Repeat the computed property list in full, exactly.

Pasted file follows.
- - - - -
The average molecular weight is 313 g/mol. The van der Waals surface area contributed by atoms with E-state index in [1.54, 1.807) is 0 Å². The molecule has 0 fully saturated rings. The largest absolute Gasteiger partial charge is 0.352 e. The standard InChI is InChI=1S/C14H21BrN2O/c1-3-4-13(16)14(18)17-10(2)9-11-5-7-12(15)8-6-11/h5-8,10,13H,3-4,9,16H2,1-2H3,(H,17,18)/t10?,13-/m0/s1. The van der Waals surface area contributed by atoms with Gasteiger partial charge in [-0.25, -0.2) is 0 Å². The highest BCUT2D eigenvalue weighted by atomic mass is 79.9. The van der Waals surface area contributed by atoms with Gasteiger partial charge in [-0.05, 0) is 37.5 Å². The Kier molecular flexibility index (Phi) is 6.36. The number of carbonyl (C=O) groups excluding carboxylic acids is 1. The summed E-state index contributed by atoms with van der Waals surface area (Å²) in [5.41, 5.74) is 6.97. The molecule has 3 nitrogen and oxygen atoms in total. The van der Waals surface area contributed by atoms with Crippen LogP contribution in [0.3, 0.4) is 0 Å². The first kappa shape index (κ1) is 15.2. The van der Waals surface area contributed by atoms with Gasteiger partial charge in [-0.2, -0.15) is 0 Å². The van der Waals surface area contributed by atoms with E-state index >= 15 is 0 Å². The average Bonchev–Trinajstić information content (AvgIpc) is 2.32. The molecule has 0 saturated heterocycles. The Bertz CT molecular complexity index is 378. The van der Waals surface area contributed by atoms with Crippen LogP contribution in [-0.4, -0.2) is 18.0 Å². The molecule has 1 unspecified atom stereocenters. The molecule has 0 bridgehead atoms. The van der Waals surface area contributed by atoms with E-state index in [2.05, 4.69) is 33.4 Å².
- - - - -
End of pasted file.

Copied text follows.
The average molecular weight is 313 g/mol. The van der Waals surface area contributed by atoms with E-state index in [1.54, 1.807) is 0 Å². The molecule has 0 fully saturated rings. The largest absolute Gasteiger partial charge is 0.352 e. The standard InChI is InChI=1S/C14H21BrN2O/c1-3-4-13(16)14(18)17-10(2)9-11-5-7-12(15)8-6-11/h5-8,10,13H,3-4,9,16H2,1-2H3,(H,17,18)/t10?,13-/m0/s1. The van der Waals surface area contributed by atoms with Gasteiger partial charge in [-0.25, -0.2) is 0 Å². The highest BCUT2D eigenvalue weighted by atomic mass is 79.9. The van der Waals surface area contributed by atoms with Gasteiger partial charge in [-0.05, 0) is 37.5 Å². The Kier molecular flexibility index (Phi) is 6.36. The number of carbonyl (C=O) groups excluding carboxylic acids is 1. The summed E-state index contributed by atoms with van der Waals surface area (Å²) in [5.41, 5.74) is 6.97. The molecule has 3 nitrogen and oxygen atoms in total. The van der Waals surface area contributed by atoms with Crippen LogP contribution in [0.3, 0.4) is 0 Å². The first kappa shape index (κ1) is 15.2. The van der Waals surface area contributed by atoms with Gasteiger partial charge in [-0.2, -0.15) is 0 Å². The van der Waals surface area contributed by atoms with E-state index >= 15 is 0 Å². The average Bonchev–Trinajstić information content (AvgIpc) is 2.32. The molecule has 0 saturated heterocycles. The Bertz CT molecular complexity index is 378. The van der Waals surface area contributed by atoms with Crippen LogP contribution in [-0.4, -0.2) is 18.0 Å². The molecule has 1 unspecified atom stereocenters. The molecule has 0 bridgehead atoms. The van der Waals surface area contributed by atoms with E-state index in [2.05, 4.69) is 33.4 Å².